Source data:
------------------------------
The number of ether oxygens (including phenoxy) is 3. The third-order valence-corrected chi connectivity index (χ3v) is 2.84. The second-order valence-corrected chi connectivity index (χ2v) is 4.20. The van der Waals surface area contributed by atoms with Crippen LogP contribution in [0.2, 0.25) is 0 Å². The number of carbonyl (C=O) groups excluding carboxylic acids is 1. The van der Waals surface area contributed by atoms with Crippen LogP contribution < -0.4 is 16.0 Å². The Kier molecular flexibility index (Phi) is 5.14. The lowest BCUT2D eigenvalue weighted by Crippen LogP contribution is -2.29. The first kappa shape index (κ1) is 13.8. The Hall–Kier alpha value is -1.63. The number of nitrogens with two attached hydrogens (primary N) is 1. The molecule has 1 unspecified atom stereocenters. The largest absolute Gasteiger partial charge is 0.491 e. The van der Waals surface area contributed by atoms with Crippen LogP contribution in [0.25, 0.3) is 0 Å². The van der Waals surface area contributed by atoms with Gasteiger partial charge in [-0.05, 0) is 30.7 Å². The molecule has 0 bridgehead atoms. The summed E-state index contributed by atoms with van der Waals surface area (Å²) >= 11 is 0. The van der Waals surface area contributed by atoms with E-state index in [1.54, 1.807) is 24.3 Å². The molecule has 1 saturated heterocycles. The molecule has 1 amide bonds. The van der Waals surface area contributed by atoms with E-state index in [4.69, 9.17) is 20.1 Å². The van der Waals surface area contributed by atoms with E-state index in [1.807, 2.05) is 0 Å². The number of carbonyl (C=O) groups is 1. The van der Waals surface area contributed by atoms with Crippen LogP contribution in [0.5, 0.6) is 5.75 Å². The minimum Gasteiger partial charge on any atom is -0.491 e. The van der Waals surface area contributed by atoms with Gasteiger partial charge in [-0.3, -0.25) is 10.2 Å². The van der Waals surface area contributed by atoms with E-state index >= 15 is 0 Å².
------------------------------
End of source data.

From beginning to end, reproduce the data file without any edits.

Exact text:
The number of ether oxygens (including phenoxy) is 3. The third-order valence-corrected chi connectivity index (χ3v) is 2.84. The second-order valence-corrected chi connectivity index (χ2v) is 4.20. The van der Waals surface area contributed by atoms with Crippen LogP contribution in [0.2, 0.25) is 0 Å². The number of carbonyl (C=O) groups excluding carboxylic acids is 1. The van der Waals surface area contributed by atoms with Crippen LogP contribution < -0.4 is 16.0 Å². The Kier molecular flexibility index (Phi) is 5.14. The lowest BCUT2D eigenvalue weighted by Crippen LogP contribution is -2.29. The first kappa shape index (κ1) is 13.8. The Hall–Kier alpha value is -1.63. The number of nitrogens with two attached hydrogens (primary N) is 1. The molecule has 1 unspecified atom stereocenters. The largest absolute Gasteiger partial charge is 0.491 e. The van der Waals surface area contributed by atoms with Crippen LogP contribution in [0.25, 0.3) is 0 Å². The van der Waals surface area contributed by atoms with Gasteiger partial charge in [-0.05, 0) is 30.7 Å². The molecule has 0 bridgehead atoms. The summed E-state index contributed by atoms with van der Waals surface area (Å²) >= 11 is 0. The van der Waals surface area contributed by atoms with E-state index in [1.54, 1.807) is 24.3 Å². The molecule has 1 saturated heterocycles. The molecule has 1 amide bonds. The van der Waals surface area contributed by atoms with E-state index in [4.69, 9.17) is 20.1 Å². The van der Waals surface area contributed by atoms with E-state index in [1.807, 2.05) is 0 Å². The number of carbonyl (C=O) groups is 1. The van der Waals surface area contributed by atoms with Crippen LogP contribution in [0.5, 0.6) is 5.75 Å². The minimum Gasteiger partial charge on any atom is -0.491 e. The van der Waals surface area contributed by atoms with Gasteiger partial charge in [-0.3, -0.25) is 10.2 Å². The van der Waals surface area contributed by atoms with E-state index >= 15 is 0 Å².